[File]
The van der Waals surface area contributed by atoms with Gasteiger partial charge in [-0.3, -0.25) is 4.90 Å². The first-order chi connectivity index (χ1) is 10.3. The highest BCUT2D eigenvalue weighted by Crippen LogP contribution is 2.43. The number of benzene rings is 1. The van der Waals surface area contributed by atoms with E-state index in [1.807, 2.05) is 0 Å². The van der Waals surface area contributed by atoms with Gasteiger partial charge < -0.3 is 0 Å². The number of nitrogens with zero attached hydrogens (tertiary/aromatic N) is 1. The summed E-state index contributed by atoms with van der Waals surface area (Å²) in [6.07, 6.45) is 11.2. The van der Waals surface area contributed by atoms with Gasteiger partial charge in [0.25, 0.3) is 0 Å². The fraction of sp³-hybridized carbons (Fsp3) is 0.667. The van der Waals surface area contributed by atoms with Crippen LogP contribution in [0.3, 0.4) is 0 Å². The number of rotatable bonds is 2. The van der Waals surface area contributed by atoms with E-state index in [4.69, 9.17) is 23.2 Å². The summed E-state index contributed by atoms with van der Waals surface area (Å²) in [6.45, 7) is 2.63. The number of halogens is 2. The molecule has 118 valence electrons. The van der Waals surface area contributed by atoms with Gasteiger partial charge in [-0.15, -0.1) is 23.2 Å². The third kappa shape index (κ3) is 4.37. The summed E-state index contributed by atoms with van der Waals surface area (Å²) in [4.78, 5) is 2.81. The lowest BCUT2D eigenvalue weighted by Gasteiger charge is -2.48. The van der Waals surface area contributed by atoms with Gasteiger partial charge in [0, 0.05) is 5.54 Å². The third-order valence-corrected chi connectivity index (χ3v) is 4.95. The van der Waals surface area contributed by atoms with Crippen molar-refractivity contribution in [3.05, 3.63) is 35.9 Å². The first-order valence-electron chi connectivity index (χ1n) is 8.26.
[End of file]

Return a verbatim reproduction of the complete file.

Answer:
The van der Waals surface area contributed by atoms with Gasteiger partial charge in [-0.3, -0.25) is 4.90 Å². The first-order chi connectivity index (χ1) is 10.3. The highest BCUT2D eigenvalue weighted by Crippen LogP contribution is 2.43. The number of benzene rings is 1. The van der Waals surface area contributed by atoms with E-state index in [1.807, 2.05) is 0 Å². The van der Waals surface area contributed by atoms with Gasteiger partial charge < -0.3 is 0 Å². The number of nitrogens with zero attached hydrogens (tertiary/aromatic N) is 1. The summed E-state index contributed by atoms with van der Waals surface area (Å²) in [6.07, 6.45) is 11.2. The van der Waals surface area contributed by atoms with Gasteiger partial charge in [0.25, 0.3) is 0 Å². The fraction of sp³-hybridized carbons (Fsp3) is 0.667. The van der Waals surface area contributed by atoms with Crippen LogP contribution in [0.3, 0.4) is 0 Å². The number of rotatable bonds is 2. The van der Waals surface area contributed by atoms with E-state index in [4.69, 9.17) is 23.2 Å². The summed E-state index contributed by atoms with van der Waals surface area (Å²) in [6.45, 7) is 2.63. The number of halogens is 2. The molecule has 118 valence electrons. The van der Waals surface area contributed by atoms with Gasteiger partial charge in [-0.15, -0.1) is 23.2 Å². The third kappa shape index (κ3) is 4.37. The summed E-state index contributed by atoms with van der Waals surface area (Å²) in [4.78, 5) is 2.81. The lowest BCUT2D eigenvalue weighted by Gasteiger charge is -2.48. The van der Waals surface area contributed by atoms with Gasteiger partial charge in [0, 0.05) is 5.54 Å². The third-order valence-corrected chi connectivity index (χ3v) is 4.95. The van der Waals surface area contributed by atoms with Crippen molar-refractivity contribution in [3.05, 3.63) is 35.9 Å². The first-order valence-electron chi connectivity index (χ1n) is 8.26.